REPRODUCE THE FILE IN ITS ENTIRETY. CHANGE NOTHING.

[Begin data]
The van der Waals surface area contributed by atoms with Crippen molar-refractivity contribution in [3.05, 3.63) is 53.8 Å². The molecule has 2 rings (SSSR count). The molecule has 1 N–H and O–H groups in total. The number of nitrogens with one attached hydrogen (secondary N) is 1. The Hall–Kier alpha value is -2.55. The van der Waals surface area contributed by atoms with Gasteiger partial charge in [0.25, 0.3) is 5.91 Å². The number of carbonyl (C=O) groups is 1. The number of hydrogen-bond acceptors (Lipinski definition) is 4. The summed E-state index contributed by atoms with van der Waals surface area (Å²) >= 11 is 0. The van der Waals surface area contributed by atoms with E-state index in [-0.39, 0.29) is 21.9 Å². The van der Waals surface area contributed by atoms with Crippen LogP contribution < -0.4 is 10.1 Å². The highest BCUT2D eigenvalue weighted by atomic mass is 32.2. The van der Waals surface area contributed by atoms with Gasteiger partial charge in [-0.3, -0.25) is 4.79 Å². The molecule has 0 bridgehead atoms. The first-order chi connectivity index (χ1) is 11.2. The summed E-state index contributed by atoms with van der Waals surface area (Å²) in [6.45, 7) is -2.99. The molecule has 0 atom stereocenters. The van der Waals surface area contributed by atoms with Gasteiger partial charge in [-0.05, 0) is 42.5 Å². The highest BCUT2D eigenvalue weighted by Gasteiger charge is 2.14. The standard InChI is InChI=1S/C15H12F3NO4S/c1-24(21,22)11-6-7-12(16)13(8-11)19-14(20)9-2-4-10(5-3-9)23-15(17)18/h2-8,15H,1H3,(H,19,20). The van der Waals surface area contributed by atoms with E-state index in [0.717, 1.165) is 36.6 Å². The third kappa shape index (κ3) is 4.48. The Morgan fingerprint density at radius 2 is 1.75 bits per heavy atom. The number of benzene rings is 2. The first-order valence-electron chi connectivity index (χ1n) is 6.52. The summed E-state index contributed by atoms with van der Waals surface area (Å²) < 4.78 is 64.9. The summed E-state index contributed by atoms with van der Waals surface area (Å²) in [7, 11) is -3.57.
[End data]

The van der Waals surface area contributed by atoms with Crippen molar-refractivity contribution in [3.05, 3.63) is 53.8 Å². The molecule has 2 rings (SSSR count). The molecule has 1 N–H and O–H groups in total. The number of nitrogens with one attached hydrogen (secondary N) is 1. The Hall–Kier alpha value is -2.55. The van der Waals surface area contributed by atoms with Gasteiger partial charge in [0.25, 0.3) is 5.91 Å². The number of carbonyl (C=O) groups is 1. The number of hydrogen-bond acceptors (Lipinski definition) is 4. The summed E-state index contributed by atoms with van der Waals surface area (Å²) >= 11 is 0. The van der Waals surface area contributed by atoms with E-state index in [-0.39, 0.29) is 21.9 Å². The van der Waals surface area contributed by atoms with Crippen LogP contribution < -0.4 is 10.1 Å². The highest BCUT2D eigenvalue weighted by atomic mass is 32.2. The van der Waals surface area contributed by atoms with Gasteiger partial charge in [-0.3, -0.25) is 4.79 Å². The molecule has 0 bridgehead atoms. The first-order chi connectivity index (χ1) is 11.2. The summed E-state index contributed by atoms with van der Waals surface area (Å²) in [6.45, 7) is -2.99. The molecule has 0 atom stereocenters. The van der Waals surface area contributed by atoms with Gasteiger partial charge in [-0.05, 0) is 42.5 Å². The highest BCUT2D eigenvalue weighted by Gasteiger charge is 2.14. The standard InChI is InChI=1S/C15H12F3NO4S/c1-24(21,22)11-6-7-12(16)13(8-11)19-14(20)9-2-4-10(5-3-9)23-15(17)18/h2-8,15H,1H3,(H,19,20). The van der Waals surface area contributed by atoms with E-state index in [0.717, 1.165) is 36.6 Å². The third kappa shape index (κ3) is 4.48. The Morgan fingerprint density at radius 2 is 1.75 bits per heavy atom. The number of benzene rings is 2. The first-order valence-electron chi connectivity index (χ1n) is 6.52. The summed E-state index contributed by atoms with van der Waals surface area (Å²) < 4.78 is 64.9. The summed E-state index contributed by atoms with van der Waals surface area (Å²) in [7, 11) is -3.57.